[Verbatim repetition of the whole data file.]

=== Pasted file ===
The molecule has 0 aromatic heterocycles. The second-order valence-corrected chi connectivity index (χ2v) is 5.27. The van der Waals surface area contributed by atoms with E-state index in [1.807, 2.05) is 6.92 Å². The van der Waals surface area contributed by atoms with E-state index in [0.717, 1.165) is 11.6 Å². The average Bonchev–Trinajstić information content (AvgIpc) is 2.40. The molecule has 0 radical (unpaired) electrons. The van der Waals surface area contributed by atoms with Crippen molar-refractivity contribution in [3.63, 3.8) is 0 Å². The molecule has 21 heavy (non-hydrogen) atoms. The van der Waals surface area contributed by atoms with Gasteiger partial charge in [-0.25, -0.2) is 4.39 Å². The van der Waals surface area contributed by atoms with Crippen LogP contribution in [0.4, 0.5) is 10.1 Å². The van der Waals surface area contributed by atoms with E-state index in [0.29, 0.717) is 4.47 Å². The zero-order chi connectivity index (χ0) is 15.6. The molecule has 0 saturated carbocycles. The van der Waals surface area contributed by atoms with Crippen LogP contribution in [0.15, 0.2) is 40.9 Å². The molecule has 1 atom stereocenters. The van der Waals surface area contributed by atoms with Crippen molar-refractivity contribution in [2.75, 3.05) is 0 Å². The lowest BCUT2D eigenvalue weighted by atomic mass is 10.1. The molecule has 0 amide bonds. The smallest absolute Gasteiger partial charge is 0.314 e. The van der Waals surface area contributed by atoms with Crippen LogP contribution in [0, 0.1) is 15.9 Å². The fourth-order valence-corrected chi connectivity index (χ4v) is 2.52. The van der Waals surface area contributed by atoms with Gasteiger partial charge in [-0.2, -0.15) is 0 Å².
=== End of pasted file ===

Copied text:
The molecule has 0 aromatic heterocycles. The second-order valence-corrected chi connectivity index (χ2v) is 5.27. The van der Waals surface area contributed by atoms with E-state index in [1.807, 2.05) is 6.92 Å². The van der Waals surface area contributed by atoms with E-state index in [0.717, 1.165) is 11.6 Å². The average Bonchev–Trinajstić information content (AvgIpc) is 2.40. The molecule has 0 radical (unpaired) electrons. The van der Waals surface area contributed by atoms with Crippen molar-refractivity contribution in [3.63, 3.8) is 0 Å². The molecule has 21 heavy (non-hydrogen) atoms. The van der Waals surface area contributed by atoms with Gasteiger partial charge in [-0.25, -0.2) is 4.39 Å². The van der Waals surface area contributed by atoms with Crippen LogP contribution in [0.4, 0.5) is 10.1 Å². The van der Waals surface area contributed by atoms with E-state index in [0.29, 0.717) is 4.47 Å². The zero-order chi connectivity index (χ0) is 15.6. The molecule has 0 saturated carbocycles. The van der Waals surface area contributed by atoms with Crippen LogP contribution in [0.15, 0.2) is 40.9 Å². The molecule has 1 atom stereocenters. The van der Waals surface area contributed by atoms with Crippen molar-refractivity contribution in [2.75, 3.05) is 0 Å². The lowest BCUT2D eigenvalue weighted by atomic mass is 10.1. The molecule has 0 amide bonds. The smallest absolute Gasteiger partial charge is 0.314 e. The van der Waals surface area contributed by atoms with Crippen LogP contribution in [0, 0.1) is 15.9 Å². The fourth-order valence-corrected chi connectivity index (χ4v) is 2.52. The van der Waals surface area contributed by atoms with Gasteiger partial charge in [-0.2, -0.15) is 0 Å².